Prison health is public health, and minimising barriers for people in prison to access healthcare is crucial in improving the health of those in prison as well as the public health of Australian communities.

The health of people in Australian prisons

A Look Back: 2018 vs 2022

Comparing the 2018 and 2022 reports reveals minimal changes, raising concerns about the continued social, physical, and emotional health and well-being of individuals entering and exiting Australian prisons.

The 2018 report highlighted:

  • 3 in 4 prison entrants reported they had previously been in prison
  • Almost half (45%) of prison entrants had been in prison within the previous 12 months
  • Almost 1 in 3 prison entrants reported a chronic physical health condition
  • 2 in 5 prison entrants and dischargees had been told they had a mental health condition
  • Almost 1 in 4 currently take mental health-related medication
  • 1 in 5 prison entrants reported a history of self-harm
  • 2 in 3 prison entrants reported using illicit drugs in the previous year
  • 1 in 12 prison dischargees reported injecting drugs in prison
  • Just over half of prison dischargees expected they would be homeless on release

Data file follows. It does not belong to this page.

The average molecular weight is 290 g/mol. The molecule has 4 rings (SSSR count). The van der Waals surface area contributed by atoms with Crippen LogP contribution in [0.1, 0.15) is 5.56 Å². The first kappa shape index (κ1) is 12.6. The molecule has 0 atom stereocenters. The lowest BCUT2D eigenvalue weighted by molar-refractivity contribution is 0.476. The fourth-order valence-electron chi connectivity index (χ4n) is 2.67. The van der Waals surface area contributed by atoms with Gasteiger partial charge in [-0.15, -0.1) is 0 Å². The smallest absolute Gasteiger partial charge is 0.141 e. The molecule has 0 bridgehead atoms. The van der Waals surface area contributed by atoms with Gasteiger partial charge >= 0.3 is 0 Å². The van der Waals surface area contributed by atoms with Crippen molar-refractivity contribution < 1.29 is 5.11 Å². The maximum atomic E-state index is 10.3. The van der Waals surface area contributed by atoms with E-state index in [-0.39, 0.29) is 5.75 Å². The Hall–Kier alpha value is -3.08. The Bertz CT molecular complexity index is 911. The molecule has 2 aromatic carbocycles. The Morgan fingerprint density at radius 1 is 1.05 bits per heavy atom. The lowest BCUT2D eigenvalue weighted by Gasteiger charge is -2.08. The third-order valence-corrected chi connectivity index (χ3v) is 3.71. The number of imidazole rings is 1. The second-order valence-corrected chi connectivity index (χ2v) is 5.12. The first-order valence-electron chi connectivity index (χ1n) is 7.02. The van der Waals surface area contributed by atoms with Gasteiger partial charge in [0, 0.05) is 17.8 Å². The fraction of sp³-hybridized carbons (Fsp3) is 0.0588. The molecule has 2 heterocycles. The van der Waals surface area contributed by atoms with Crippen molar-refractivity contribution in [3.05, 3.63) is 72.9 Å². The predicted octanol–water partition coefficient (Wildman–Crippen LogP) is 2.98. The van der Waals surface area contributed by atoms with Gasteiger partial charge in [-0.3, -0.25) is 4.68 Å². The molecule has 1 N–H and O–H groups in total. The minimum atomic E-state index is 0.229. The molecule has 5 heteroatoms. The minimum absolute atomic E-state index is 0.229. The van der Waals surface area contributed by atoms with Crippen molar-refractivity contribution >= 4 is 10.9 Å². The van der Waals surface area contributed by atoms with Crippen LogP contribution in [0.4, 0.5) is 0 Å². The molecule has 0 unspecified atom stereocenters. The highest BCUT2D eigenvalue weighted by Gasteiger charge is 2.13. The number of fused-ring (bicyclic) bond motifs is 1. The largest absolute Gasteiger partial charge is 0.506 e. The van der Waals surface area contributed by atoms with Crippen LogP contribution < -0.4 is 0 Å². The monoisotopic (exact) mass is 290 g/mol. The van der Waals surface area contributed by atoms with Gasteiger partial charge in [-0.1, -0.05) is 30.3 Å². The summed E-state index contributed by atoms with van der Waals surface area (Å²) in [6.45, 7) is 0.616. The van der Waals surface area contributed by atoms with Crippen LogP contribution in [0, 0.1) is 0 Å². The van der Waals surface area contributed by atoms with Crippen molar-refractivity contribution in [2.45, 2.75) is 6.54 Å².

• Around 2 in 5 prison entrants report having dependent children in the community

So, What Are the Takeaways Here?

The 2022 report highlights that people in prison often have higher health needs, whereas the nature and systems of the prison environment can significantly impact equitable access to healthcare.

The persistent challenges of inadequate infrastructure, staffing, and harm reduction practices continue to hinder healthcare within the prison environment. As the prison population continues to rise, so do the concerns about the implications for healthcare.

All Human, All Equal

We need to advocate for chance, recognising that people in prison relinquish the right of free movement, not the right to health care.


Related News
Read Article
Read Article
Read Article

This website may contain the names and images of Aboriginal and Torres Strait Islander people who have passed on.

CLOSE